Keep from All Thoughtful Men: How U.S. Economists Won World War II. By Jim Lacey. Annapolis, Md.: U.S. Naval Institute Press, 2011. Notes. Photographs. Index. Pp. 288. $34.95 ISBN: 978-1-59114-491-5
Jim Lacey's point is this: Before and during World War II, thoughtful, innovative civilian analysts cautioned that economic analysis is essential to determine the country's capacity to produce defense goods and that setting infeasible production goals could be catastrophic to the war effort. Their counsel was at first fiercely resisted by elements of the military who were eventually forced to come around to the civilian view. The book's punch line can be found in its very last sentence: Thus the army's chief of staff had no choice but to postpone his plans to invade northern Europe in 1943 for at least a year--not because of any change in the strategic situation or in his own ideas of how to win the war, but because the economists had forced him to do so.
Lacey persuasively makes the case that economists demonstrated that the military first asked for too little spending and later for more than the economy could deliver in the early 1940s. Furthermore, elements in the military (particularly General Brehon Somerville, head of the Army Service Forces) obstinately refused to listen until they had no choice but to do so. Lacey has hit upon a story that is well worth telling, and much of it is told well. He is at his best in his narrative descriptions of the conflicts between the civilians and the military, the personalities, the establishment of myriad government agencies, the maneuverings of President Roosevelt and the effect of the president's list of military equipment "musts". The book is weakest in its economics. The short section on monetary policy, for example, will be difficult for historians to follow because it is so technical and for economists to read because of its rookie mistakes. It's best to skip it.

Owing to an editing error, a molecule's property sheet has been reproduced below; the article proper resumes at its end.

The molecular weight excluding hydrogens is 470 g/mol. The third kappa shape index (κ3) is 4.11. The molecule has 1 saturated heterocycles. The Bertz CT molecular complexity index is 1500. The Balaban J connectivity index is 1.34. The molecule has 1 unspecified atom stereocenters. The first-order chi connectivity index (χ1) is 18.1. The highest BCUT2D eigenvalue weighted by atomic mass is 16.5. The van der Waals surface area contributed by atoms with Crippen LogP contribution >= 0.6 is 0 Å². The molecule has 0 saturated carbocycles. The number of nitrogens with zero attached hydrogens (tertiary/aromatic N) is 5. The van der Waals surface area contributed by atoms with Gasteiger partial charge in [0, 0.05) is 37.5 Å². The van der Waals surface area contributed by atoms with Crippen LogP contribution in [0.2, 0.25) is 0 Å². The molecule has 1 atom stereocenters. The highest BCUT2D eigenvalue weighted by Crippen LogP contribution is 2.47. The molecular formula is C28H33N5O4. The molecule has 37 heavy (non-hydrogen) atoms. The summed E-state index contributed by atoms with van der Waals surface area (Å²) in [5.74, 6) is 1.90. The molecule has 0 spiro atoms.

The book is well-documented. An excellent series of appendices containing relevant source documents from the period will fascinate economists and historians alike. The bibliography is a treasure trove of readings relating to World War II economic history; some of the more important citations point the reader to sources on the internet. The early chapters on the long-sweep history of wartime economics and the misjudgments of Major Albert Wedemeyer's Victory Program, while not essential to the book's main thrust nevertheless provide...